On Tuesday, we spent the day talking all things CX at the virtual Customer Experience Conference.
As well as proudly sponsoring the event itself, our CEO Jaime Scott joined panellists from Sky, Deliveroo and Atom bank amongst others to discuss how the role of contact centre agents in CX is set to evolve over the next decade.
What effect has COVID had on customer expectations? How can new technology be leveraged effectively to provide a standout CX in an increasingly crowded market? How has the possibility of home working affected contact centre operations?
It would (unfortunately) be impossible to uncover every discussion we had at the conference – we met and talked to so many exciting, knowledgeable and passionate CX leaders over the course of the day.
Here are some of the top talking points that have stuck with us.
1. Customers only Tolerated a Reduced Level of CX Because of COVID…
…but this was very much a temporary reprieve rather than an indicator of further trends to come.
For many businesses, the first major lockdown announcement initiated a ‘raise the drawbridge approach to dealing with customer enquiries. In many ways, this was fair enough – you can’t provide effective advice if you and your teams don’t know what’s happening yourself.
As a result, many brands turned to self-service or automated bots to help customers find the answers that they were looking for. In many ways, CX suffered, but customers were willing to offer patience as they understood brands were dealing with unprecedented circumstances.
We were interested to hear Charlotte May, Group Head of Customer Research at Legal and General, detail how this was a temporary situation. Increasingly, customers aren’t accepting confusion over COVID measures as a reason for poor CX.
Human Interaction in An Era of Remote Work
At EvaluAgent, we’re finding that contact centres are waking up to the competitive advantage that well trained, empathetic human agents offer.
Despite the benefits automated support offers, customers still crave that personal, human interaction from their experiences with brands. As remote work looks set to play a part in the workplace for the long term, in some form or other, we wonder whether this demand for human connection will be strengthened even further.
In this case, having approachable, competent and engaged agents – and the QA and training processes to create them – will be one of the main ways brands can compete effectively on CX.
2. Contact Centres Will Need to Adapt to Remote Working
It’s how you manage that contact centre in today’s ‘new normal’ that could make or break your ability to provide a great CX.
We were encouraged to see that many delegates, including PayPal’s EMEA VP of Customer Solutions Annette Hickey, felt positive about the future of contact centres in their organisations. There was also an acknowledgement that some form of remote work was here to stay, and that it was important that contact centres planned around this.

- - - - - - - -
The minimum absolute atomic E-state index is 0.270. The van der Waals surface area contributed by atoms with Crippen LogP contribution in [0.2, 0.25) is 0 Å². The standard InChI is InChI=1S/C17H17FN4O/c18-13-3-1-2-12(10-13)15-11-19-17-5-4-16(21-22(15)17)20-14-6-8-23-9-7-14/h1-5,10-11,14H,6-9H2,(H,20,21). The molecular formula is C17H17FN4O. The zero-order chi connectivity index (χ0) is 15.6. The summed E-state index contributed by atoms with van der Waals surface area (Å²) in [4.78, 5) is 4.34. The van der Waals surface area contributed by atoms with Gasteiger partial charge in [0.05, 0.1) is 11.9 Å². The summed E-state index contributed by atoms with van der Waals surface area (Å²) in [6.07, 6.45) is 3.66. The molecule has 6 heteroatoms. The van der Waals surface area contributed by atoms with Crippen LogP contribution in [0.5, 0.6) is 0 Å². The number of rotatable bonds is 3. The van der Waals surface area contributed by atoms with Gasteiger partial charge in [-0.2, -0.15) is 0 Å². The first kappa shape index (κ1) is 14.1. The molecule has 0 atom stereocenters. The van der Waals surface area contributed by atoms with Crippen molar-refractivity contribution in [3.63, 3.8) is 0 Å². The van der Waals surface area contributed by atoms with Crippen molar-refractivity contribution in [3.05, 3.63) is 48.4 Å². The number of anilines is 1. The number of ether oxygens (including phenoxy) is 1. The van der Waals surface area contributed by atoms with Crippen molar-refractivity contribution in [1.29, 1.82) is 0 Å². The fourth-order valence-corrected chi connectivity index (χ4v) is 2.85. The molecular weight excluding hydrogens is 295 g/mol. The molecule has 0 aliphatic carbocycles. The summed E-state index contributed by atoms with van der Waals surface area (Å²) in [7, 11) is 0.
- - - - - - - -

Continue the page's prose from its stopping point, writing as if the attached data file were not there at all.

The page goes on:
To be clear, there are business risks associated with home working – productivity concerns, for example, or worries about maintaining compliance and protecting customer data. Equally, the cost savings are tempting from an operational point of view, and offering flexible working could make you more attractive to top applicants.
So, how do you manage these risks and get the most from remote or semi-remote teams of agents?
It’s all about having the right procedures in place, and the right technology to support them. Offering targeted remote coaching or sharing agent successes via Slack or Teams, for example, are quick wins in terms of maintaining employee engagement, building team spirit and motivating agents to keep providing empathetic, human interactions with customers.
To do this, you’ll need QA processes that can identify top performers, provide feedback in real time and make previous feedback accessible, so that agents are motivated to improve. Whilst you can use automated QA processes like text and voice analysis to facilitate this, it’s a people-centred approach to feedback, coaching and training that will make all the difference here.
3. How Organisations View QA Is Changing
As CX becomes a key metric on which brands aim to compete, QA is set to be a driving force of performance improvement. To build and maintain a workforce of empathetic, high-performing agents, accurate people-centred QA practices are a must. Senior contact centre managers and boardroom execs alike are turning towards QA to provide real-time, actionable feedback to agents, and in-depth performance insights at board level.
We are seeing brands expand their QA function to measure and improve end-to-end customer experiences rather than just individual customer interactions. This ensures QA evaluates both customer engagement across the journey and the back-office fulfilment activity required to make this happen.
As more companies expand their focus from ‘customer service’ or ‘customer support’ to a more holistic focus on end-to-end CX, we expect more brands to follow suit if they want to compete.